Five large bombs were detonated throughout Baghdad on Tuesday, killing 127 persons and wounding 500, and damaging important government buildings. Three of the five were suicide bombs.
Al-Hayat reports in Arabic that the bombings targeted the ministries of the interior and of finance, as well as a popular market and a court house. They hit on either side of Karkh and Rusafa districts. The first bombing struck at the gates of a Technical Institute in Dora, about 10:05 am, and then a courthouse in Karkh. The final bombing occurred in the Western Sunni district of Mansur, striking near a federal police building and a publicity office of the US military. The Ministry of Finance building hit on the edge of a market was the one employees moved into when the original Finance offices were destroyed by a massive bombing in October. Over-all, many of the dead were police or officers.
The streets were eerily empty in the aftermath of the attacks, and American helicopters hovered above the sites that had been bombed, according to al-Zaman. Al-Sharq al-Awsat says that security at checkpoints was redoubled after the bombings.
Parliament’s Security Committee announced that it would question security-related cabinet ministers on December 17 as to how this serious lapse in security occurred. Hadi al-Amiri, chair of that committee, is head of the Badr Organization, a Shiite paramilitary related to the Islamic Supreme Council of Iraq, a pro-Iran, fundamentalist Shiite party. ISCI took a bath in last January’s parliamentary elections, facing a strong challenge in Baghdad and Basra from Prime Minister Nuri al-Maliki’s Dawa or Islamic Mission Party. Some of the outrage directed at the government is probably related to the upcoming parliamentary elections, in which attempts will be made to depict al-Maliki and Dawa as ineffective in providing security. Al-Zaman, reporting in Arabic, says that Baha’ al-A’raji, a Sadrist MP, also slammed the government for failing to stop the bombings.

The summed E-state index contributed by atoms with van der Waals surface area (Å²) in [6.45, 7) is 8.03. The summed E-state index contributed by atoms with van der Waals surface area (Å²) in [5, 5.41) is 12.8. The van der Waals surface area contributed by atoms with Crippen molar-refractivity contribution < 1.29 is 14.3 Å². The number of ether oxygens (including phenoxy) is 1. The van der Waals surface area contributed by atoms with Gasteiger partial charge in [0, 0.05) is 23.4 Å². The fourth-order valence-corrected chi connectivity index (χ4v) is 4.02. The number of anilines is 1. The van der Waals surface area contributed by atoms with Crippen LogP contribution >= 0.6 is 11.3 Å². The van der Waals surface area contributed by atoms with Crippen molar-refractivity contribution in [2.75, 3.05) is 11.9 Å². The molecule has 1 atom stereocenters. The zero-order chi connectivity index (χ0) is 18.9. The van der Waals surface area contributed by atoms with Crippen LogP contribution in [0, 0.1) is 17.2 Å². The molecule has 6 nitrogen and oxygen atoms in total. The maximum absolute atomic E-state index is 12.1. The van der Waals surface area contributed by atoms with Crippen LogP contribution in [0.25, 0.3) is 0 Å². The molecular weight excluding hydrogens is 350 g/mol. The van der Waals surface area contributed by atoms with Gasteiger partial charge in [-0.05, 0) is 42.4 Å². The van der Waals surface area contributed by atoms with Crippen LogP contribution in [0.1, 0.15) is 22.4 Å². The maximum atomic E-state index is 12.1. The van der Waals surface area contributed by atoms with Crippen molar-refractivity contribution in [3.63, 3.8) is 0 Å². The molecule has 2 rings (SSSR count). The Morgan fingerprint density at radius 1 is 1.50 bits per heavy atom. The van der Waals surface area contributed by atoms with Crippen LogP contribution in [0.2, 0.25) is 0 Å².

What I remember is that bombings were a feature of Baghdad life when the US was actively patrolling
Aljazeera notes that some US media outlets did not bother to cover these attacks in Iraq, and wonders if the story will return. I think the answer depends on the journalistic integrity of the outlet. For many, the answer will be no. Many US media are nationalist media, and cover stories having to do with US national projects. Americans have already decided that Iraq was a mistake, and they know the US military is leaving, and so what happens there is not “news” as much of the corporate media defines it (i.e. a story that generates profits because of wide public interest in it).
CBS, to its credit, did cover the story:
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